by Toby Amidor in Healthy Tips, March 7, 2012
by Dana Angelo White in Healthy Recipes, February 7, 2012
- Boost your metabolism the healthy way.
Looking to rev up your metabolism? Say no to dangerous weight loss pills and wacky crash diets. Instead try any of these 7 safe ways instead.
Between genetics, gender, and age we have limited control over how much we can boost our metabolism. Men in general have a higher metabolism than women due to their higher muscle mass. As we age (especially after the big 4-0), our metabolism slows down. There’s not much you can do about the hand you’re dealt, but a few healthy habits can help boost it up.
#1: Resistance Training
A regular weight training regimen can help increases your muscle mass, thereby boosting your metabolism. The key word is “regular”—meaning, hitting the weights once in a while won’t do the trick. Aim for three times per week.
by Toby Amidor in Healthy Tips, February 10, 2011
- Our February spice of the month: Peppercorns.
This under-appreciated spice is anything but ordinary. Grab your pepper mills – we’re serving up fresh facts and 10 recipes that make pepper the star.
A prized commodity dating back to ancient Egypt, pepper is more than just a black powder to mindlessly sprinkle. Grown from the Piper nigrum (a.k.a. pepper plant), peppercorns are available in a rainbow of colors.
The most common variety, black peppercorns, are slightly immature berries that have been dried. Malabar and Indian Tellicherry are two popular varieties, bursting with aromatic warmth.
White peppercorns are fully mature berries whose skins have been removed. They have less heat than the black variety and are ground into a white powder typically used to avoid black specks in food.
Green peppercorns are unripened berries, most commonly found preserved in brine and used to liven up sauces with a punch of salty vinegar and spice.
Some peppercorn blends will also feature pink peppercorns. While these pricey berries look and taste similar, they aren’t true peppercorns. Grown from a special variety of rose plant native to Madagascar and imported from France, pink peppercorns are spicy with a hint of extra sweetness.
by Toby Amidor in Healthy Recipes, In Season, August 26, 2010
- Red peppers are one of 9 red fruits and veggies to eat now -- find out the other 8.
Each color contains different nutrients, so a rainbow-colored plate of fruits and veggies is likely a well-rounded, healthy one! In this occasional series, we explain what each color has to offer. We told you all about orange foods, and this month, in honor of Valentine’s Day and Heart Health month, we’ve got the scoop on red-hued eats.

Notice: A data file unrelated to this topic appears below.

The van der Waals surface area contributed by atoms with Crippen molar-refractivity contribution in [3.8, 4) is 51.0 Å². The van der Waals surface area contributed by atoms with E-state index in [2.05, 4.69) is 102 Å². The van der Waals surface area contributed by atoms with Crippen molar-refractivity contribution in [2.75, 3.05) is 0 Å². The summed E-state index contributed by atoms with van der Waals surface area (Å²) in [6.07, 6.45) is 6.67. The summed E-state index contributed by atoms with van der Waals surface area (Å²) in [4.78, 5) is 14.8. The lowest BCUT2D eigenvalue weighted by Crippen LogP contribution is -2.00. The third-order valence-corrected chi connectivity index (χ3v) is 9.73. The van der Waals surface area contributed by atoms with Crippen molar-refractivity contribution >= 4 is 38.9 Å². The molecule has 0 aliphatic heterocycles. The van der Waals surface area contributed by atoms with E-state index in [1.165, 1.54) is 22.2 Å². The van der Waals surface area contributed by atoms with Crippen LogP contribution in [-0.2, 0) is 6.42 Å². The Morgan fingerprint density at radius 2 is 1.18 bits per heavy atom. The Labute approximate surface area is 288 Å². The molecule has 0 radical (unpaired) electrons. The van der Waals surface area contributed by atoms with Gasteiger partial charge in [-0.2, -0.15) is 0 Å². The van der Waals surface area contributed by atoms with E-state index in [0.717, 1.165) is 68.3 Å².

Learn why you should eat more red foods »
by Dana Angelo White in Farmers' Market Finds, July 28, 2010
Roasted Peppers – Photo by Antonis Achilleos/Food Network Magazine
My kids love chomping on crunchy slices of these sweet, mild peppers. Who am I to complain, when one cup has more vitamin C than an orange? Here are some more reasons to grab these babies while they’re at their peak.
More pepper facts, plus pepper-filled recipes »
by Toby Amidor in 5-Ingredient Recipes, No-Cook Choices, July 2, 2009
- Homemade Red Pepper Relish
My market is overflowing with pickles, pickled beets, jams, and salsas – it’s the farmers’ way of getting more mileage out of their seasonal goodies. Try out a savory take on jam with a personal fave – tangy pepper relish.
Sweet and spicy relish is made from cooking down fresh and dried sweet peppers and chilies, onions, vinegar, sugar, and spices. Spread it on sandwiches or add a tablespoon to homemade vinaigrette or hummus. For a simple and delicious appetizer, pour relish over low fat cream cheese or goat cheese and serve with whole grain crackers or thin slices of crusty baguette.
Recipe to try:
Green Salad with Red Pepper Relish Dressing
Red Pepper Relish
After I made this dish last week, my 4-year old daughter requested “crunchy cucumbers” at every meal. Serve this light salad at this weekend’s July 4th cookout or bring it along on a summer picnic.
Get the recipe »